A Review on Agricultural Problems and Their Management in Ethiopia
Keywords:Optimum scheduling, Parasitic weeds, Waterlogging, Soil salinity and acidity, Ethiopia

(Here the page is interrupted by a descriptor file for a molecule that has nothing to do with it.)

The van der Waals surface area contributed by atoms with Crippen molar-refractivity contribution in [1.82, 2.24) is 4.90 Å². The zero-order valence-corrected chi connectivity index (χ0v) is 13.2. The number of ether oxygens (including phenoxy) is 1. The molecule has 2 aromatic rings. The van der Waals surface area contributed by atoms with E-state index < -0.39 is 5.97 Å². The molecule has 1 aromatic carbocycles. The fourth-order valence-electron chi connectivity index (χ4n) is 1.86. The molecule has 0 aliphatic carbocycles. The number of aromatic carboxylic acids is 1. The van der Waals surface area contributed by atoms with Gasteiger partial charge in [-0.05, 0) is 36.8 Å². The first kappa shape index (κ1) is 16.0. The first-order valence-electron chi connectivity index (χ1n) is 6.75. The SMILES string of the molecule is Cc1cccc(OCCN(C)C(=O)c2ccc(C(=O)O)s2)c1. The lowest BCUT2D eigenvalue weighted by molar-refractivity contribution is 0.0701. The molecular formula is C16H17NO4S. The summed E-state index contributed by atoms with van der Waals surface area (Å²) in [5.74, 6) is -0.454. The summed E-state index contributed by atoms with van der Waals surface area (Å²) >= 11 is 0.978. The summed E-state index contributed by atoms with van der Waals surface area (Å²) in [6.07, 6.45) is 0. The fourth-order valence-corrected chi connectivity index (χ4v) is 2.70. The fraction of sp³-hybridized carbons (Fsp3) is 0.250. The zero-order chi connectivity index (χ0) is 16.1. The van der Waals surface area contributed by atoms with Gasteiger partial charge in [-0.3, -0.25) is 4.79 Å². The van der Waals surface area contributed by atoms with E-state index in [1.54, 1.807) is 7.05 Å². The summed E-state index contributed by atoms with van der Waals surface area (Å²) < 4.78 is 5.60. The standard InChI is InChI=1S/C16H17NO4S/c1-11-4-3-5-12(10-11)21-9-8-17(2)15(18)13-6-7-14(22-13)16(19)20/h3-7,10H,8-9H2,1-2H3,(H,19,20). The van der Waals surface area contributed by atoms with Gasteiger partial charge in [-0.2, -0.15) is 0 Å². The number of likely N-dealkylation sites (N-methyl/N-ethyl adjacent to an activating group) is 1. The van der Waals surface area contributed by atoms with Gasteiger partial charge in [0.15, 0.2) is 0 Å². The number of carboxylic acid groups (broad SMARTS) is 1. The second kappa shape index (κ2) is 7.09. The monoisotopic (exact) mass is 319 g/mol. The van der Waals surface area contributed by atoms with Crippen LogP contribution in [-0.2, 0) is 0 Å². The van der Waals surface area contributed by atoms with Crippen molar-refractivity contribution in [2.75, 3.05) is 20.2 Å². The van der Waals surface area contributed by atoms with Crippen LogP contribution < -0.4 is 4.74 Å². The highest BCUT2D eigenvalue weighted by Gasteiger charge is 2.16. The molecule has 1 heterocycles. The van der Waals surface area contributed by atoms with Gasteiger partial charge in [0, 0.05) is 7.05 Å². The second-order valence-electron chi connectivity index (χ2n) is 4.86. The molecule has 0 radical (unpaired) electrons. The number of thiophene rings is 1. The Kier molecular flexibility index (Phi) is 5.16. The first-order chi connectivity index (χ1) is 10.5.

AbstractEthiopia‘s agricultural production has been challenged by waterlogging, salinity, acidity, parasitic weed, and irrigation scheduling problems which has resulted in lower yields than the potential. Waterlogging is the main drainage problem in the small scale irrigation schemes in the Vertisols dominated highland areas while salinity and salinization is a common phenomenon in the large and medium scale irrigation schemes located in the lowlands of the country‘s major river basins with predominantly salt affected soils. Soil acidity and associated low nutrient availability is one of the constraints to crop production on acid soils. Lime requirement for crops grown on acid soils is determined by the quality of liming material, status of soil fertility, crop species and varieties, crop management practices, and economic considerations. A considerable loss in growth and yield of many food and fodder crops is caused by root-parasitic flowering plants. Globally, Striga and Orobanche have a greater impact on human welfare than any other parasitic angiosperms because their hosts are subsistence crops in areas marginal for agriculture. In irrigated agriculture, efficient water management is an important element. Such practices can help bust sustainable production and maintain farm profitability in which there is limited water resource.
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